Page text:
Portable equipment and other shared items also frequently become contaminated with healthcare-associated pathogens, including C difficile, MRSA, VRE, multidrugresistant Gram-negative bacilli, and C auris.32 Much of the contamination may occur when equipment is used during medical procedures and patient care activities. In an evaluation of shedding of MRSA by colonized patients during procedures, contamination was detected on 32% of surfaces touched by personnel and on 25% of portable equipment used for the procedures or care activities.22

Transfer From the Environment to Hands of Personnel The hands of HCP are generally considered the primary source of transmission of pathogens in healthcare settings. Several recent studies have demonstrated that contaminated environmental surfaces may be an important source of hand contamination. Hand or glove acquisition of C difficile spores or MRSA occurred as frequently after contact with commonly touched environmental surfaces in patient rooms as after contact with commonly examined skin sites.33,34 Figure 42-2 provides an illustration of contamination of gloved hands with C difficile spores after contact with a C difficile infection (CDI) patient and with surfaces in the patient’s room. Similarly, hand acquisition of VRE occurred nearly as often after touching the environment in VRE isolation room as after touching the colonized patient and the environment (52% vs 70%, respectively).35 Several other studies have also demonstrated frequent acquisition of pathogens on hands after contacting contaminated surfaces.36,37,38 In one study, a positive correlation has been demonstrated between isolation of C difficile from the hands of personnel caring for CDI patients and the percentage of positive environmental cultures in the CDI patient rooms.37 Finally, it has been demonstrated that transfer of multidrugresistant bacteria to gloves and gowns of HCP during patient contact increases with environmental contamination.38

Admission to a Room Previously Occupied by a Colonized Patient Increases the Risk for Subsequent Occupants Environmental surfaces in rooms of patients in contact precautions often remain contaminated after completion of postdischarge cleaning and disinfection.1 Such contamination is a potential source for pathogen acquisition by subsequent room occupants. Several recent studies have demonstrated that admission to a room previously occupied by a colonized or infected patient increases the risk for subsequent room occupants to acquire the same organism.6 Organisms associated with increased risk have included C difficile, MRSA, VRE, and multidrug-resistant Gram-negative bacilli (Acinetobacter baumannii, extendedspectrum beta-lactamase [ESBL]-producing Gram-negative bacilli, and Pseudomonas aeruginosa). One prior study found that admission to a room previously occupied by a patient with an ESBL-producing Gram-negative bacillus was not associated with an increased risk for subsequent room occupants after adjusting for colonization pressure and antibiotic exposure in the intensive care unit.39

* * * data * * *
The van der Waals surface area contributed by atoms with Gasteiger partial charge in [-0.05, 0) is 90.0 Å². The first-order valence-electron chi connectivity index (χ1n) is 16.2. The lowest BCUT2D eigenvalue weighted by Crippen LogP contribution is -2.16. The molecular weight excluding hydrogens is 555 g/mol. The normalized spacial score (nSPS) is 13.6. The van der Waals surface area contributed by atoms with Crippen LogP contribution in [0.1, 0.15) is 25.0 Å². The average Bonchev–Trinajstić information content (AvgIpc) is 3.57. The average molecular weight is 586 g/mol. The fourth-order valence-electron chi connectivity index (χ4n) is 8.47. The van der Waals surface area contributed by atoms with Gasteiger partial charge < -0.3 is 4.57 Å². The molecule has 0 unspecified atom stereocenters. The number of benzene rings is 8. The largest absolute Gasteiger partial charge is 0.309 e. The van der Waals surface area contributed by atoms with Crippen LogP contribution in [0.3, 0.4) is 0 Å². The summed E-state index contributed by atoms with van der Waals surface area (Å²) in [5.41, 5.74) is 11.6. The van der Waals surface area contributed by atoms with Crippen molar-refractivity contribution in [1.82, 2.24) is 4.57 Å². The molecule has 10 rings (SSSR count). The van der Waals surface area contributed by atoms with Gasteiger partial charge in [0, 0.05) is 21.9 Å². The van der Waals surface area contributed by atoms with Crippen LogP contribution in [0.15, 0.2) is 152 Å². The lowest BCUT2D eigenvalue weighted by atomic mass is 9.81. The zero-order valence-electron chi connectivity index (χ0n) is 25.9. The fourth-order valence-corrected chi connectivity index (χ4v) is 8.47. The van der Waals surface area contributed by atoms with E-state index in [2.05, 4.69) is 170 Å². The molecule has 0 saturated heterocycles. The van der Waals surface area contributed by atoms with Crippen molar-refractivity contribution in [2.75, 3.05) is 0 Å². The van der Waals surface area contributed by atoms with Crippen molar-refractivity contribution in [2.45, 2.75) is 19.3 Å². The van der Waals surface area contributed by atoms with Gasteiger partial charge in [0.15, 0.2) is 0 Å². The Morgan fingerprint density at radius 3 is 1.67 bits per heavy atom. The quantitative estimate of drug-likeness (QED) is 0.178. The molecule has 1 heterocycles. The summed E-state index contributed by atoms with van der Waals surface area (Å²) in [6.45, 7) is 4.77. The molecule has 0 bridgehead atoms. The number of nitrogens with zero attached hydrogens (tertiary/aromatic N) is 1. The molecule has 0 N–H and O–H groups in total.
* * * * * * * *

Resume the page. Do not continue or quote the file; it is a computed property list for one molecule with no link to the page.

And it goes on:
FIGURE 42-2 Pictures showing contamination of gloved hands with Clostridioides difficile spores after examining the abdomen of a patient with C difficile infection (A) and after touching the patient’s bed rail (B).

Portable Equipment Linked to Pathogen Transmission In several outbreak investigations, contaminated shared medical equipment has been implicated as a potential vector for transmission of healthcare-associated pathogens.6 The types of equipment linked to transmission have included thermometers, respiratory care equipment, ultrasound probes, pressure transducers, and electrocardiogram leads. For many of these outbreaks, no definitive evidence has linked contaminated equipment to pathogen transmission. Rather, contamination of equipment has been demonstrated, and correction of deficiencies in cleaning and disinfection of equipment has been associated with reductions in colonization or infection with pathogens.6 However, a recent study that included highly discriminatory molecular typing strongly implicated shared equipment as a vector for transmission of VRE, including as a conduit for transmission between different intensive care unit areas.40

The devices most convincingly linked to pathogen transmission are shared electronic thermometers. In the 1990s, shared thermometers, including rectal and oral thermometers, were linked to transmission of VRE, C difficile, and Enterobacter cloacae.41 In these outbreaks, it was demonstrated that thermometer handles were contaminated, and it was suspected that contamination on the handles was transferred to patients via the hands of personnel. Substitution of single-use disposable thermometers for shared electronic thermometers was associated with significant